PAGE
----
Yes, even the tall vampire lady from Resident Evil: Village exists in this world.

The Resident Evil movies were their own beast. It didn't quite honor the original video games that served as their inspirations, but, hey, it was cool watching Milla Jovovich do her thing. As for Netflix's upcoming live-action Resident Evil TV series, that is taking a much different approach.

Showrunner Andrew Dabb, a veteran of Supernatural, sat down with press after screening the first two episodes at Netflix's New York City headquarters in April. Among the many tidbits discussed, he revealed everything that has happened in the games are part of the mythology of the series.

"The games are our backstory. Everything that happens in the games exists in this world," Dabb says. That includes the latest entry, Resident Evil: Village. "We may not get there until season 5, but it is in our world," he continues. "As we're moving ahead and talking about scripts for season 2, the village is a resource we can draw on."

The first Resident Evil trailer, which dropped online Thursday, shows viewers how the show will split its story between two timelines: New Raccoon City in 2022, which was the year the deadly T-virus caused a global zombie apocalypse; and 14 years later in 2036 London.

Ella Balinska, known for playing one-third of Hollywood's latest Charlie's Angels, stars as Jade Wesker in the 2036 story arc. The daughter of Lance Reddick's Albert Wesker, the same villainous character known in the video games, Jade fights for survival in a world overrun by the infected. But she's haunted by her past — both her father's connections to the nefarious Umbrella Corporation and what happened to her sister Billie in 2022.

Tamara Smart plays a younger version of Jade, who moves to New Raccoon City with Billie (Siena Agudong) and her dad in the 2022 timeline. The main cast is rounded out by Adeline Rudolph, Paola Nuñez, Ahad Raza Mir, Connor Gossatti, and Turlough Convery.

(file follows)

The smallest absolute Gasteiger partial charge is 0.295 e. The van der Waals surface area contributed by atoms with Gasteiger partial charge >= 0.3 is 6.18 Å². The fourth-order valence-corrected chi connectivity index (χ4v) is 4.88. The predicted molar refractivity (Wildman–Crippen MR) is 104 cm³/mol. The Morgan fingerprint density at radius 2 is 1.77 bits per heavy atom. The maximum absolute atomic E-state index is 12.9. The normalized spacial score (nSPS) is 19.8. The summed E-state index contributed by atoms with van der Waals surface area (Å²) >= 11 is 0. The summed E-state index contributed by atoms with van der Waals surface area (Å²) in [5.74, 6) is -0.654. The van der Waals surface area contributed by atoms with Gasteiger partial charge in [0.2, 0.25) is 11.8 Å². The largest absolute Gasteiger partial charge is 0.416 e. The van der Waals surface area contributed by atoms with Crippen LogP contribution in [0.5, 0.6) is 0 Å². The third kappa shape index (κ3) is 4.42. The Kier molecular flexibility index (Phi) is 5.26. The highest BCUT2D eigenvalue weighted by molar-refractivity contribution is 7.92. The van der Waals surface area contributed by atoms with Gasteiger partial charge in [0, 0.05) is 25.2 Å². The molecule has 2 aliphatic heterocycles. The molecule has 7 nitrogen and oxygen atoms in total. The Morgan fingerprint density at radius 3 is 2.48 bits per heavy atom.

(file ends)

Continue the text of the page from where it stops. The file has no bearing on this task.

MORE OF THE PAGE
Resident Evil
The cast of Netflix's 'Resident Evil' live-action series.

So, if the games are considered canon in the show, how is Wesker here now? Dabb acknowledges the obvious: "If you know the games, Wesker is dead. He got blown up by a rocket launcher in a volcano — how I think we all wanna go."

Another mystery revolves around the origins of Jade and Billie. Without giving away too many spoilers from the first two episodes, the trailer shows Wesker keeps vials of his kids' blood in his lab and conducts experiments. "Clearly, they may not be love children, let's just put it that way," Dabb says.

The specifics of Wesker's resurrection are still a secret, but Dabb promises the answer isn't as rudimentary as, "He's immune to lava." The executive producer adds, "I don't want to give too much away, but I will say the explanation for why Wesker is the way that he is and how he is still alive go hand in hand."

Given the connection to the games, does this mean Dabb is also now dream-casting other big-ticket characters? He mentioned Resident Evil: Village. Why not Lady Dimitrescu, the super-tall vampire lady that instantly went viral online? It turns out it's not out of the realm of possibility.

"I don't know who that [actor] is, but we'll find out in time," he says. Yet he also states the show isn't abiding by a "new character of the week" model. "It's not, 'Episode 3, Meet the Redfields.' 'Episode 4, Here's Leon,'" he jokes. "You could do that version, and there's a certain part of the fanbase that I'm sure would be like, 'Please do that version,' but for us it was more important to take you on this journey. And then as the journey goes on and on, we will touch on different corners and aspects of the mythology."

Resident Evil premieres with eight hourlong episodes on Netflix this July 14.

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